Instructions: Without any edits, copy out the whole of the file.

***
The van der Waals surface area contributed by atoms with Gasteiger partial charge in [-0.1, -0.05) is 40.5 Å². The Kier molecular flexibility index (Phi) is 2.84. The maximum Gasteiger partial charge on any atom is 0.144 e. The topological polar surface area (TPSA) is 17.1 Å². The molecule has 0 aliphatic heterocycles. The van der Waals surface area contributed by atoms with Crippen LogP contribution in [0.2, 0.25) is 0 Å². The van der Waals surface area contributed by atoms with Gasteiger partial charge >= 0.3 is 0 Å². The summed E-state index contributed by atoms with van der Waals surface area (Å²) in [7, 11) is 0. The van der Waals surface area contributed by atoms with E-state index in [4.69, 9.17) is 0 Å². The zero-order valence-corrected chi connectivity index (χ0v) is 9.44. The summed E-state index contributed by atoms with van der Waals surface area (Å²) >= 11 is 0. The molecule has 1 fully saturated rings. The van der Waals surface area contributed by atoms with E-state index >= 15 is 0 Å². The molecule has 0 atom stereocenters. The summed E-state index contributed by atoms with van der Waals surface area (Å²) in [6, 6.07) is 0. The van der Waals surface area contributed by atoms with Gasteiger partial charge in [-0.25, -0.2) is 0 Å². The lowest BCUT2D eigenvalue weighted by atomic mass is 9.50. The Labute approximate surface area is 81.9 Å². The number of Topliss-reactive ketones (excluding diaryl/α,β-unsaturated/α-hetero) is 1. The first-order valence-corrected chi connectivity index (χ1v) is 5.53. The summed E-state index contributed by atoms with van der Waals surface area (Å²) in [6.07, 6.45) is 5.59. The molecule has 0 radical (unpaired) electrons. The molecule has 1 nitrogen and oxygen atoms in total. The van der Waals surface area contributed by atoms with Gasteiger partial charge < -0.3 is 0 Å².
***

The van der Waals surface area contributed by atoms with Gasteiger partial charge in [-0.1, -0.05) is 40.5 Å². The Kier molecular flexibility index (Phi) is 2.84. The maximum Gasteiger partial charge on any atom is 0.144 e. The topological polar surface area (TPSA) is 17.1 Å². The molecule has 0 aliphatic heterocycles. The van der Waals surface area contributed by atoms with Crippen LogP contribution in [0.2, 0.25) is 0 Å². The van der Waals surface area contributed by atoms with Gasteiger partial charge >= 0.3 is 0 Å². The summed E-state index contributed by atoms with van der Waals surface area (Å²) in [7, 11) is 0. The van der Waals surface area contributed by atoms with E-state index in [4.69, 9.17) is 0 Å². The zero-order valence-corrected chi connectivity index (χ0v) is 9.44. The summed E-state index contributed by atoms with van der Waals surface area (Å²) >= 11 is 0. The molecule has 1 fully saturated rings. The van der Waals surface area contributed by atoms with E-state index >= 15 is 0 Å². The molecule has 0 atom stereocenters. The summed E-state index contributed by atoms with van der Waals surface area (Å²) in [6, 6.07) is 0. The van der Waals surface area contributed by atoms with Gasteiger partial charge in [-0.25, -0.2) is 0 Å². The lowest BCUT2D eigenvalue weighted by atomic mass is 9.50. The Labute approximate surface area is 81.9 Å². The number of Topliss-reactive ketones (excluding diaryl/α,β-unsaturated/α-hetero) is 1. The first-order valence-corrected chi connectivity index (χ1v) is 5.53. The summed E-state index contributed by atoms with van der Waals surface area (Å²) in [6.07, 6.45) is 5.59. The molecule has 0 radical (unpaired) electrons. The molecule has 1 nitrogen and oxygen atoms in total. The van der Waals surface area contributed by atoms with Gasteiger partial charge < -0.3 is 0 Å².